A Southland woman with terminal cancer says she has given up a fight with her insurance company to get full life cover because she does not want her husband to be in debt once she dies.
BNZ Life has refused to pay out fully because it says she did not disclose a mental health issue on her application form.
Meg Bourke says she was sexually abused at the age of 10 and was prescribed anti-depressants by a doctor at 14. She says she had no idea that the matter had been included in her medical notes 46 years ago.
Mrs Bourke believed the information about being given anti-depressants was irrelevant to her application, but BNZ Life disagreed.
The insurer says that not disclosing this information when she took out the policy affected her claim.
It did eventually pay out part of the claim based on the new disclosure, but this is less than half of what Mrs Bourke intially expected.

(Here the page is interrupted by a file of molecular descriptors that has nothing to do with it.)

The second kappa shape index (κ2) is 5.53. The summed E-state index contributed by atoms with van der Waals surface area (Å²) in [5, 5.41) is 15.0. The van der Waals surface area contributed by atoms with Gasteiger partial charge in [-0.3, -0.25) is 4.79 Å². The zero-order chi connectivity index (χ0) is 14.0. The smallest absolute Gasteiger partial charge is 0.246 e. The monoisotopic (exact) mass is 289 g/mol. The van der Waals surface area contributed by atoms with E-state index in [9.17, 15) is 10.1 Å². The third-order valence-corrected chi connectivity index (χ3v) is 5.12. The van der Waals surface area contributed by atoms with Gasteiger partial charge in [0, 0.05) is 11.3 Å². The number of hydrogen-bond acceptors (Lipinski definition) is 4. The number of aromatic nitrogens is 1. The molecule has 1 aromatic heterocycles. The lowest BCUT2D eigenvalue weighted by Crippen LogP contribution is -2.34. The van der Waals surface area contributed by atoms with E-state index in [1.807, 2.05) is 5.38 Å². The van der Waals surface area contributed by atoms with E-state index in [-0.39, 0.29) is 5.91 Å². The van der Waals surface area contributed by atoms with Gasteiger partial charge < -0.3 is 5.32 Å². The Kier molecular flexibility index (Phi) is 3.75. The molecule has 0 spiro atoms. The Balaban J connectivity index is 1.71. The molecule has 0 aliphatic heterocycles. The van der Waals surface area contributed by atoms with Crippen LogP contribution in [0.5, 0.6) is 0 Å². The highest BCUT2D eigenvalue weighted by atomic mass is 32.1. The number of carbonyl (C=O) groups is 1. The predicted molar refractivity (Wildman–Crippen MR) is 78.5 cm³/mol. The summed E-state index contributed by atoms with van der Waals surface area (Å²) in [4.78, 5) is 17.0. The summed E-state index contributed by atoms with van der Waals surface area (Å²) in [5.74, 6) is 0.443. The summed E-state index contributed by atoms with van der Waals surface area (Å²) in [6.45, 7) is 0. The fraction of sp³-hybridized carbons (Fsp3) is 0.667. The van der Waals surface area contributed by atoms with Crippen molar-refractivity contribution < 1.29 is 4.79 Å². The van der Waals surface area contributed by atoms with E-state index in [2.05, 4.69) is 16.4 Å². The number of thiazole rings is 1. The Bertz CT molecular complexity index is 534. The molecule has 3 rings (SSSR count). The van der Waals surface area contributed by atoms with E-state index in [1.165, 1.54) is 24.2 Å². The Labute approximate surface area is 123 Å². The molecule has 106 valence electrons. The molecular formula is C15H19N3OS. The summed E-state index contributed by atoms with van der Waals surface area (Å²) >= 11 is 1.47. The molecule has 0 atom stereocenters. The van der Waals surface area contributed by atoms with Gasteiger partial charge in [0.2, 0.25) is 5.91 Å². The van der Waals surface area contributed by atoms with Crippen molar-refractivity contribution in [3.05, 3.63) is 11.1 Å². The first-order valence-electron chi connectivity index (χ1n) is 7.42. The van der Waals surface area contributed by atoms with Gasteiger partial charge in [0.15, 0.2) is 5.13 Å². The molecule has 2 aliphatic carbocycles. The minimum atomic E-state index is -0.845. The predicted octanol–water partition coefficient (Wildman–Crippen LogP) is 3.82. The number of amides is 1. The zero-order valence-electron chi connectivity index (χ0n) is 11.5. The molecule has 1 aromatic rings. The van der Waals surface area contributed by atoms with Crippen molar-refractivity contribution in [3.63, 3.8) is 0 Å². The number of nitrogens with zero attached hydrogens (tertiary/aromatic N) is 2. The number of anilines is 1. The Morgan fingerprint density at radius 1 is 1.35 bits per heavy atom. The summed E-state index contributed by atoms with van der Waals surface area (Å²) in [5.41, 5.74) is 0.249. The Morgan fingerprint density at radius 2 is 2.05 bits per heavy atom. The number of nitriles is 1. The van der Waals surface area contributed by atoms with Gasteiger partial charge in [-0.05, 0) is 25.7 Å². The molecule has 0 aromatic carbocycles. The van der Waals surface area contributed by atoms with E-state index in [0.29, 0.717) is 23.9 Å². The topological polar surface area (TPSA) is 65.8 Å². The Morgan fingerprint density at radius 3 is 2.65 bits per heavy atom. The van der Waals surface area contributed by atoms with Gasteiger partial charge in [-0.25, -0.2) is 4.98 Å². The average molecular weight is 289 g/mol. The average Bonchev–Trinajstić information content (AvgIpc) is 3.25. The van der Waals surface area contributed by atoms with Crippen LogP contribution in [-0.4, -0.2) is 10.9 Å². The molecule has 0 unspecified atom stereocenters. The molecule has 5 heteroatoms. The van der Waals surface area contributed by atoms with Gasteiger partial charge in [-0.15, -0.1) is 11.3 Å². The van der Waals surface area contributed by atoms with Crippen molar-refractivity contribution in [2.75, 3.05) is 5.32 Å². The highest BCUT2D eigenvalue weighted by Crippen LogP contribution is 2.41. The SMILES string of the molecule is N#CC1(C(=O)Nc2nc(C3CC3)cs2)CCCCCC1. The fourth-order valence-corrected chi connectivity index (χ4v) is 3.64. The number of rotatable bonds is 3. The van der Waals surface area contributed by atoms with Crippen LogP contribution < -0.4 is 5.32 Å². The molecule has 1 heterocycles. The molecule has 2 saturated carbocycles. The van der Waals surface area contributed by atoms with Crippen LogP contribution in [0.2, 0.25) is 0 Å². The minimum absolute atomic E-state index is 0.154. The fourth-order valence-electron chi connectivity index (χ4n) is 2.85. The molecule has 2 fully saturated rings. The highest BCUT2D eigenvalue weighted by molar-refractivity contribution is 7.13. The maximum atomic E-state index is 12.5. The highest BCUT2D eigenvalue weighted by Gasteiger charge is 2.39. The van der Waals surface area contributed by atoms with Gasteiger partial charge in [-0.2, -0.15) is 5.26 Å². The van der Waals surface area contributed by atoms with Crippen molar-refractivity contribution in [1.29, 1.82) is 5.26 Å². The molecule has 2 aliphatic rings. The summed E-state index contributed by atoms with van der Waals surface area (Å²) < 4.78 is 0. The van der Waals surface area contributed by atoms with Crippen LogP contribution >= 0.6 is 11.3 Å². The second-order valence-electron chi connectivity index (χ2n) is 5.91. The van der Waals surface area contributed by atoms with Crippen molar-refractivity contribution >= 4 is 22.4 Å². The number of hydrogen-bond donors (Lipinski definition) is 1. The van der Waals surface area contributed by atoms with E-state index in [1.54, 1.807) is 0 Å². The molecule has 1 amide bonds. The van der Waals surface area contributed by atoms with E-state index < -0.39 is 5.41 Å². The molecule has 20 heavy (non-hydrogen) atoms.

BNZ Life says it did not make its decision based on the medical notes obtained from the doctor but it can't share specific details about the claim due client confidentiality.
The company says it worked hard to pay Mrs Bourke the maximum amnount possible once it had all the information.
The Insurance Ombudsman says an insurance company is entitled to pay out nothing if a client has not disclosed all information requested on a policy application.
Karen Stevens says without full disclosure, an insurance company can treat a policy as if it never existed and it does not matter if the conditon being claimed for has nothing to do with the information that was not disclosed.